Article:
If you're interested in learning more about the interview in-depth, you can check out the research documentation starting on page 53 of my final submission here.
The most effective way to increase your personal knowledge and skill in any activity is to set achievable and challenging goals in a competitive and supportive environment.
In addition to interviews, I created a survey and distributed it across a number of internet forums and survey sites where I hoped to gather a wider variety of responses from a much more varied demographic than my interviews. I was blown away to receive over 130 results in just 2 days and it left me with a lot of data to analyze.
The trend that stood out the most in the survey was that people are equally if not more willing to have their goals tracked by a friend or loved one than they are themselves. This trend of group cooperation carried into the questions focusing on competition, with more than 60% of users saying that competition effects them positively, especially in goal setting.
The results of the survey can be found here if you'd like to dig into the data!
I am currently finalizing the prototyping stage of this project and will be updating this post with new content as I finish and implement my prototyped solutions. ( Stick around, it'll be worth it 😉)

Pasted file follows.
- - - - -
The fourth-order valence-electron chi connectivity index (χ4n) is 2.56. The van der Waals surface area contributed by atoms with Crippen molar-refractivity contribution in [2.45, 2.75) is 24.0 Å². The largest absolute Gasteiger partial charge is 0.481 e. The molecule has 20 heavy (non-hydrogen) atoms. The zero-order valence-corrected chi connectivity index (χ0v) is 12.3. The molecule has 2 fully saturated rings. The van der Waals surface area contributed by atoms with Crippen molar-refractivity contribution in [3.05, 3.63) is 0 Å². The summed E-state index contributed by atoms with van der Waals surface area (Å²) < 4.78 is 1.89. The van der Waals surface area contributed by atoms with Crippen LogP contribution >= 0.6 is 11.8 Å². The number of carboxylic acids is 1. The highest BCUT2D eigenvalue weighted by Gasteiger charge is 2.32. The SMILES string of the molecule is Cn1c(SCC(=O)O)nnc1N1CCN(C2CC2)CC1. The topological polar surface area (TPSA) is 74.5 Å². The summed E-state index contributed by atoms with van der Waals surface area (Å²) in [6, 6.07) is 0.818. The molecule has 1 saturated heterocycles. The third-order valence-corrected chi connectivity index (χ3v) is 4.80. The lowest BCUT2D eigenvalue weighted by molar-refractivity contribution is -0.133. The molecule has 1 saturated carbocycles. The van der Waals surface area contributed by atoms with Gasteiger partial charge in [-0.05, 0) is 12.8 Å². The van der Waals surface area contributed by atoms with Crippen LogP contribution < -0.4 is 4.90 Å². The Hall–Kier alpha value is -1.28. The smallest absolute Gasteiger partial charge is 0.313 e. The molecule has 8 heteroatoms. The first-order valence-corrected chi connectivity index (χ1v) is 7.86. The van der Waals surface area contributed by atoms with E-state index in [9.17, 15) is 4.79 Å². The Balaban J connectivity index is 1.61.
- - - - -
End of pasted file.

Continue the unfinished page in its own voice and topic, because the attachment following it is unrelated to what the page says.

This project was my first opportunity to truly work independently on a subject matter of my own choosing while in school. I've enjoyed it tremendously so far and I look forward to continuing it over the next 5 months.
I've learned a number of important lessons working on this project but the most important is how important time management is! Scope creep is a very real thing and on an individual project it is imperative to keep things within the realm of feasible or you're going to be running around like a chicken with its head cut off trying to get everything done.
I would also like to give a special thanks to my mentor, Meredith Thompson, for putting up with my outrageous ideas and helping to stay me on track. I couldn't do it without you!